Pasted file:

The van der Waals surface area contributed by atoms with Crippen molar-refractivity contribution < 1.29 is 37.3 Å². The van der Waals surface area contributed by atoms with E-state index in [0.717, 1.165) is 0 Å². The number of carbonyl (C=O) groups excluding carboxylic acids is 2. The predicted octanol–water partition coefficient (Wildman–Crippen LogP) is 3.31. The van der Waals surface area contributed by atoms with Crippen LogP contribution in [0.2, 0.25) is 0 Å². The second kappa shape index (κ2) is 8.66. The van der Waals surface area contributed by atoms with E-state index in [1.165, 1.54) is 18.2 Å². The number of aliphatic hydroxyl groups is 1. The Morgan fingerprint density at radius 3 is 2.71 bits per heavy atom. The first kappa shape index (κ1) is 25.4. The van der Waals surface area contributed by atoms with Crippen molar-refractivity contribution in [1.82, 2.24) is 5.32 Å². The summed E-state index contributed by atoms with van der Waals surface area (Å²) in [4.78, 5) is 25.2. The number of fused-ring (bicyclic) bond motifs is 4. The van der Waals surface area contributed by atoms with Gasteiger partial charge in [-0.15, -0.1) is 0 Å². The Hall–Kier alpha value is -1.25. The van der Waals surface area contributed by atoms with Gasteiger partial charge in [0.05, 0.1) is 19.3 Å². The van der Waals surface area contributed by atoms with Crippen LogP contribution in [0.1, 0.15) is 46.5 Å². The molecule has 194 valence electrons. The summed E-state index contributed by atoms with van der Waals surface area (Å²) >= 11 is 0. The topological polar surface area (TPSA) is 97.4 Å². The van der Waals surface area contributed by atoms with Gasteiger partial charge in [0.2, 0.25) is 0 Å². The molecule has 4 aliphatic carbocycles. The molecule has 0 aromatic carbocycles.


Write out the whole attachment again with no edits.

The van der Waals surface area contributed by atoms with Crippen molar-refractivity contribution < 1.29 is 37.3 Å². The van der Waals surface area contributed by atoms with E-state index in [0.717, 1.165) is 0 Å². The number of carbonyl (C=O) groups excluding carboxylic acids is 2. The predicted octanol–water partition coefficient (Wildman–Crippen LogP) is 3.31. The van der Waals surface area contributed by atoms with Crippen LogP contribution in [0.2, 0.25) is 0 Å². The second kappa shape index (κ2) is 8.66. The van der Waals surface area contributed by atoms with E-state index in [1.165, 1.54) is 18.2 Å². The number of aliphatic hydroxyl groups is 1. The Morgan fingerprint density at radius 3 is 2.71 bits per heavy atom. The first kappa shape index (κ1) is 25.4. The van der Waals surface area contributed by atoms with Crippen molar-refractivity contribution in [1.82, 2.24) is 5.32 Å². The summed E-state index contributed by atoms with van der Waals surface area (Å²) in [4.78, 5) is 25.2. The number of fused-ring (bicyclic) bond motifs is 4. The van der Waals surface area contributed by atoms with Gasteiger partial charge in [-0.15, -0.1) is 0 Å². The Hall–Kier alpha value is -1.25. The van der Waals surface area contributed by atoms with Gasteiger partial charge in [0.05, 0.1) is 19.3 Å². The van der Waals surface area contributed by atoms with Crippen LogP contribution in [0.1, 0.15) is 46.5 Å². The molecule has 194 valence electrons. The summed E-state index contributed by atoms with van der Waals surface area (Å²) >= 11 is 0. The topological polar surface area (TPSA) is 97.4 Å². The van der Waals surface area contributed by atoms with Gasteiger partial charge in [0.2, 0.25) is 0 Å². The molecule has 4 aliphatic carbocycles. The molecule has 0 aromatic carbocycles.